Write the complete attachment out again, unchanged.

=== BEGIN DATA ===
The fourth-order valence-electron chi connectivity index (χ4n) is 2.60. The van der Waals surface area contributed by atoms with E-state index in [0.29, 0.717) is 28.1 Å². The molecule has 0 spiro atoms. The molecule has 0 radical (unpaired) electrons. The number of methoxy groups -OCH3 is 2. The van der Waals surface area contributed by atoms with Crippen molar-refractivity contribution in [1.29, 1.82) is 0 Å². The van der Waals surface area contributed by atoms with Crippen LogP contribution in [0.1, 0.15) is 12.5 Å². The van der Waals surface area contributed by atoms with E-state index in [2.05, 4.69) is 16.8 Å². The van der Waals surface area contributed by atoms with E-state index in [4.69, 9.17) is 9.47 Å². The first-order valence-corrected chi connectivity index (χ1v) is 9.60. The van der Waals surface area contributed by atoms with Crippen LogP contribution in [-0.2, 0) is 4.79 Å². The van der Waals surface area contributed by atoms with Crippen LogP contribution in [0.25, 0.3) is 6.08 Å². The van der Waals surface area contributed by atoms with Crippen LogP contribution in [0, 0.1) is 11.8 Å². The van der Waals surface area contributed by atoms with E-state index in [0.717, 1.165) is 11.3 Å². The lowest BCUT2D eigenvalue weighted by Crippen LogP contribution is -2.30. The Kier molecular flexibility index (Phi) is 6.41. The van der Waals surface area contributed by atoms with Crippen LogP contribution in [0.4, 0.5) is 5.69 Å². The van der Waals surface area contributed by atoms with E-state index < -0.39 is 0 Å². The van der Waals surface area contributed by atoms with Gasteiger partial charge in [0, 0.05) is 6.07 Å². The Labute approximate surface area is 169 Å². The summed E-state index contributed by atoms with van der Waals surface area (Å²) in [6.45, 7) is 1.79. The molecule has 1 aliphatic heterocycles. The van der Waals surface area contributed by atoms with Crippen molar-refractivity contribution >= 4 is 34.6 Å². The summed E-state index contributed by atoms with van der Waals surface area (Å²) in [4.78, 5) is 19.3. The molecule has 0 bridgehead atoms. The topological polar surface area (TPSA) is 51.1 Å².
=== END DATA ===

The fourth-order valence-electron chi connectivity index (χ4n) is 2.60. The van der Waals surface area contributed by atoms with E-state index in [0.29, 0.717) is 28.1 Å². The molecule has 0 spiro atoms. The molecule has 0 radical (unpaired) electrons. The number of methoxy groups -OCH3 is 2. The van der Waals surface area contributed by atoms with Crippen molar-refractivity contribution in [1.29, 1.82) is 0 Å². The van der Waals surface area contributed by atoms with Crippen LogP contribution in [0.1, 0.15) is 12.5 Å². The van der Waals surface area contributed by atoms with E-state index in [2.05, 4.69) is 16.8 Å². The van der Waals surface area contributed by atoms with E-state index in [4.69, 9.17) is 9.47 Å². The first-order valence-corrected chi connectivity index (χ1v) is 9.60. The van der Waals surface area contributed by atoms with Crippen LogP contribution in [-0.2, 0) is 4.79 Å². The van der Waals surface area contributed by atoms with Crippen LogP contribution in [0.25, 0.3) is 6.08 Å². The van der Waals surface area contributed by atoms with Crippen LogP contribution in [0, 0.1) is 11.8 Å². The van der Waals surface area contributed by atoms with E-state index in [0.717, 1.165) is 11.3 Å². The lowest BCUT2D eigenvalue weighted by Crippen LogP contribution is -2.30. The Kier molecular flexibility index (Phi) is 6.41. The van der Waals surface area contributed by atoms with Crippen LogP contribution in [0.4, 0.5) is 5.69 Å². The van der Waals surface area contributed by atoms with E-state index < -0.39 is 0 Å². The van der Waals surface area contributed by atoms with Gasteiger partial charge in [0, 0.05) is 6.07 Å². The Labute approximate surface area is 169 Å². The summed E-state index contributed by atoms with van der Waals surface area (Å²) in [6.45, 7) is 1.79. The molecule has 1 aliphatic heterocycles. The van der Waals surface area contributed by atoms with Crippen molar-refractivity contribution >= 4 is 34.6 Å². The summed E-state index contributed by atoms with van der Waals surface area (Å²) in [4.78, 5) is 19.3. The molecule has 0 bridgehead atoms. The topological polar surface area (TPSA) is 51.1 Å².